Posted on: May 3, 2013

The City of Laurel is continuing its efforts against West Nile Virus (WNV) by spraying insecticide citywide to kill adult mosquitoes.  The best time to kill adult mosquitoes by fogging is at dusk, when they are most active and looking for food (mosquitoes feed on human or animal blood). The aerosol spray primarily targets flying mosquitoes, which is why the timing of the spray is critical.  During the spraying, flying mosquitoes within the treated area are killed. Although the local mosquito population is reduced for a few days, spraying does not prevent mosquitoes from re-entering the area.
Weather permitting, trained mosquito abatement technicians in trucks begin spraying around 7:00 pm and continue through the night until approximately 1:00am.  City workers are not allowed to go onto private property (driveways, backyards, etc.) to spray because of time and additional cost to the city. The City of Laurel is divided into four quadrants and each quadrant is sprayed for a period of three days in a row. The Centers for Disease Control (CDC) recommends spraying three consecutive days in the same spray area to better combat the increased threat of the West Nile Virus. Adverse weather conditions, such as high winds and rain will cause a postponement of the spraying for the day, and will be re-scheduled for an alternative day.
The material being used to control the adult mosquitoes is a water-based pyrethroid insecticide. It is approved for use by the U.S. Environmental Protection Agency and is used to control mosquitoes in outdoor residential and recreational areas. While the spray is not harmful to people or pets and is routinely sprayed in residential areas across the nation, residents of targeted neighborhoods may choose to stay indoors and close their windows while spraying is underway, as an extra precaution.
West Nile Virus infection can cause a relatively mild illness called West Nile Fever, characterized by fever, muscle aches, rash and headache. Thus far in 2013, there have been no human cases of West Nile Fever reported in Jones County. Most humans who are bitten by a mosquito carrying the WNV do not become ill: on average, only about 2 in 10 people who are bitten by an infected mosquito will actually become ill. However, those infected with WNV can develop severe illness and can result in death.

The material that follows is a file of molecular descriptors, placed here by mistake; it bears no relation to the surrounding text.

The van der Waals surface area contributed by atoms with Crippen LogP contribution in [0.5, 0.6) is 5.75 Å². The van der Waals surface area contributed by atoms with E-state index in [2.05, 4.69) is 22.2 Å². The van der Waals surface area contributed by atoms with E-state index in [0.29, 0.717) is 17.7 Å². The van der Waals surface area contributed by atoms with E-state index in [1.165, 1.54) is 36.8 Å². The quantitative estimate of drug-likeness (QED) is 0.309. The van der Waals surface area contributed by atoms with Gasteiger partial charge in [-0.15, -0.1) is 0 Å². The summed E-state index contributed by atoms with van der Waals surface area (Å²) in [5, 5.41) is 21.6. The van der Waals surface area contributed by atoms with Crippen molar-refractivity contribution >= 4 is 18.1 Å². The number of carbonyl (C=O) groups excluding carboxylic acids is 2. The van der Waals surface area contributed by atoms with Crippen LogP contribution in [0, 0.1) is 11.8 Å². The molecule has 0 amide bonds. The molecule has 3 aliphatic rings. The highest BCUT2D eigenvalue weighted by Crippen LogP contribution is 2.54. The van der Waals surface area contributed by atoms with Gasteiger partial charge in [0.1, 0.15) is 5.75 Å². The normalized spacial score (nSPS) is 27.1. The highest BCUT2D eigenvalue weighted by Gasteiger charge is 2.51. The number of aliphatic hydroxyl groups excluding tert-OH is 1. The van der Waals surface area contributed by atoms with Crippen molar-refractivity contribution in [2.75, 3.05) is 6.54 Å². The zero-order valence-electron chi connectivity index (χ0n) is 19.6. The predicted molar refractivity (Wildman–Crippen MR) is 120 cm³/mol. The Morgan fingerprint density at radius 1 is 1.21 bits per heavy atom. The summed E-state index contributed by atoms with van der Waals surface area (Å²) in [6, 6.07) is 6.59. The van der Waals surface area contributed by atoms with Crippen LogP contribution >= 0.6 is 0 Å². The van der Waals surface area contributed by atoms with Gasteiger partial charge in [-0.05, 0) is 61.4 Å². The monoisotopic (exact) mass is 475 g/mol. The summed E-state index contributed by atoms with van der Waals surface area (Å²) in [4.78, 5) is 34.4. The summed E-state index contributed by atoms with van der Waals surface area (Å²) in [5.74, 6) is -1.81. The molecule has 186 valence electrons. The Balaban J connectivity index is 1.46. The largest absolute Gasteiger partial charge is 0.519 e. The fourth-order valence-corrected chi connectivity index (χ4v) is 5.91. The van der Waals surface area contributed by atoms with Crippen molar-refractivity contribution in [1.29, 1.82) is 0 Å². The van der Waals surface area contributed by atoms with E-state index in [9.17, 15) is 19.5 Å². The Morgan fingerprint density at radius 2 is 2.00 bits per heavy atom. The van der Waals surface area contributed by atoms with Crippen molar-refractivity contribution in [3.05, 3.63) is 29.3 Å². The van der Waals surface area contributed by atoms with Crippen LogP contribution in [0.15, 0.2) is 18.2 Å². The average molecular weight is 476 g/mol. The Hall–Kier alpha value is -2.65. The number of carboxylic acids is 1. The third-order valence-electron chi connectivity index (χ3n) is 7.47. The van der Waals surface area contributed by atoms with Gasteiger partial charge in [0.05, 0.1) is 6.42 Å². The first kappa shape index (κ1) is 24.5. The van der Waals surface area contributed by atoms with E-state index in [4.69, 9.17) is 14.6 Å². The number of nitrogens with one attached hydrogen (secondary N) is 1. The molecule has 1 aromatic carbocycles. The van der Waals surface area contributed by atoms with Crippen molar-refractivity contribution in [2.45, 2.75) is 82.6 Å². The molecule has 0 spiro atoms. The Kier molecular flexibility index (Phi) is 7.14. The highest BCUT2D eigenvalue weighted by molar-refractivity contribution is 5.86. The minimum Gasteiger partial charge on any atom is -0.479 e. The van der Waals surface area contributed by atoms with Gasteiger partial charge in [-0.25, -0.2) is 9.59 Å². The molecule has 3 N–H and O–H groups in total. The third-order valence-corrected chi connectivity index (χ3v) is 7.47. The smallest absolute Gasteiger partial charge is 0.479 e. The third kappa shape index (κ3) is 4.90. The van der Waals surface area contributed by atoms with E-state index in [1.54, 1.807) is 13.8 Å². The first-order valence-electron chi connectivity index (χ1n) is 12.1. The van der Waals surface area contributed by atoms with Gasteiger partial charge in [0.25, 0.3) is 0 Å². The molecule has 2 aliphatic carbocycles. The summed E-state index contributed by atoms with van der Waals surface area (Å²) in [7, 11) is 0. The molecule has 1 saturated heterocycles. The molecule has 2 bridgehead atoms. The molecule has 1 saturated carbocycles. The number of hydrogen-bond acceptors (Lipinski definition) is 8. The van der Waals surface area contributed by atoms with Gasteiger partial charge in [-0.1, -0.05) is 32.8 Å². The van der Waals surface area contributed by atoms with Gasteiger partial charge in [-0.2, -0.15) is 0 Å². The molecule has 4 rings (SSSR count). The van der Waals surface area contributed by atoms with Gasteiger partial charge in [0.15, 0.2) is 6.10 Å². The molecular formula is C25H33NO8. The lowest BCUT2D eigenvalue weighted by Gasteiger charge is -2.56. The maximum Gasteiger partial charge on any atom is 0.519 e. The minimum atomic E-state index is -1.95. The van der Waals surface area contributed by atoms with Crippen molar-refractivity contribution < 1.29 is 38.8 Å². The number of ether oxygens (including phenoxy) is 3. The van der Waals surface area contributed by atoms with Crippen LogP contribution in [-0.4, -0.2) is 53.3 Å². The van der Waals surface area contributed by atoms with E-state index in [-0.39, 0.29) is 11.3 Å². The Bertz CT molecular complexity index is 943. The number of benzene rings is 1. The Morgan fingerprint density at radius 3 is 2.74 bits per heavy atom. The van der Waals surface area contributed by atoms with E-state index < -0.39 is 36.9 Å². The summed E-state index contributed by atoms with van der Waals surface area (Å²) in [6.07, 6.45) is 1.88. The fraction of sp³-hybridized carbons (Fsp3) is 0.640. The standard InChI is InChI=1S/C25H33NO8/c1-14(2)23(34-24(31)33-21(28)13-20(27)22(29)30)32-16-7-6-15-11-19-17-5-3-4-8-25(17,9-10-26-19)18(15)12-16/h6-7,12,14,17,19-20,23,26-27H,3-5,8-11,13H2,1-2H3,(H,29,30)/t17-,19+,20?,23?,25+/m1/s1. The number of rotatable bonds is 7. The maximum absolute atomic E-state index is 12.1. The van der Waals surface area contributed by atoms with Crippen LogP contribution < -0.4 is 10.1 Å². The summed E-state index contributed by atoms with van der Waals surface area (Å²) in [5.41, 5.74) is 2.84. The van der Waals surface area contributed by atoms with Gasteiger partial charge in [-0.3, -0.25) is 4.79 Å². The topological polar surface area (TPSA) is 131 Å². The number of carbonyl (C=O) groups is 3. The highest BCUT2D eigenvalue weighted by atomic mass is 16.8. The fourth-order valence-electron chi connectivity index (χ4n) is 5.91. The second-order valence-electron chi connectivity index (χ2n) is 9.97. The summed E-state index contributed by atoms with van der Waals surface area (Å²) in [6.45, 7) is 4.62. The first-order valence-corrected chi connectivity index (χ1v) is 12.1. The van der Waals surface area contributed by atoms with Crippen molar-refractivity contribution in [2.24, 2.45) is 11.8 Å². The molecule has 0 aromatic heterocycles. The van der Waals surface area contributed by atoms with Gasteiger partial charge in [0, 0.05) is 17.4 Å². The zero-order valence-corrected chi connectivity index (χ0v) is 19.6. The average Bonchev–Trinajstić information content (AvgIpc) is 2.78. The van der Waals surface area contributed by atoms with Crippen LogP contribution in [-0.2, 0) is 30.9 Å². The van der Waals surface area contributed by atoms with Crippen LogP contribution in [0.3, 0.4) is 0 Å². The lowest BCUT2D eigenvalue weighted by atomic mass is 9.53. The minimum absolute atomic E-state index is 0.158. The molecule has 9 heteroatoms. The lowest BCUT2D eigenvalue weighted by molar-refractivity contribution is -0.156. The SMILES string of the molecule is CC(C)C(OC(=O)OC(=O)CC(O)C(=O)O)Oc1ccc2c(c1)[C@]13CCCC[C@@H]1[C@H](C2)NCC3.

City officials want to also remind citizens that common sense precautions are the best way to avoid mosquito bites that could carry the virus. The most important steps for combating WNV are the common sense personal precautions that every resident can take:
  • Use insect repellant containing DEET according to the label.
  • Consider limiting outdoor activity after dark (dusk to dawn), which is when mosquitoes are most active.
  • When outside between dusk and dawn, wear loose-fitting, light-colored clothing that includes long pants, long-sleeved shirts, socks and shoes.
  • Check to see that all screen on doors and windows are tight-fitting and free of holes and tears.
To limit mosquito breeding opportunities:
  • drain and replace water in birdbaths and children’s wading pools every four to five days;
  • properly dispose of old tires, jars, cans, pans, bottles, buckets and other unwanted containers that can hold standing water;
  • make sure that rain gutters, downspouts, swimming pools and pool covers are free of standing water;
  • keep grass and weeds cut short to eliminate hiding places for adult mosquitoes.

For more prevention tips and updates on West Nile Virus, visit the Mississippi State Department of Health at,0,93.html or by calling the Mississippi‘s West Nile Hotline: 877-978-6453.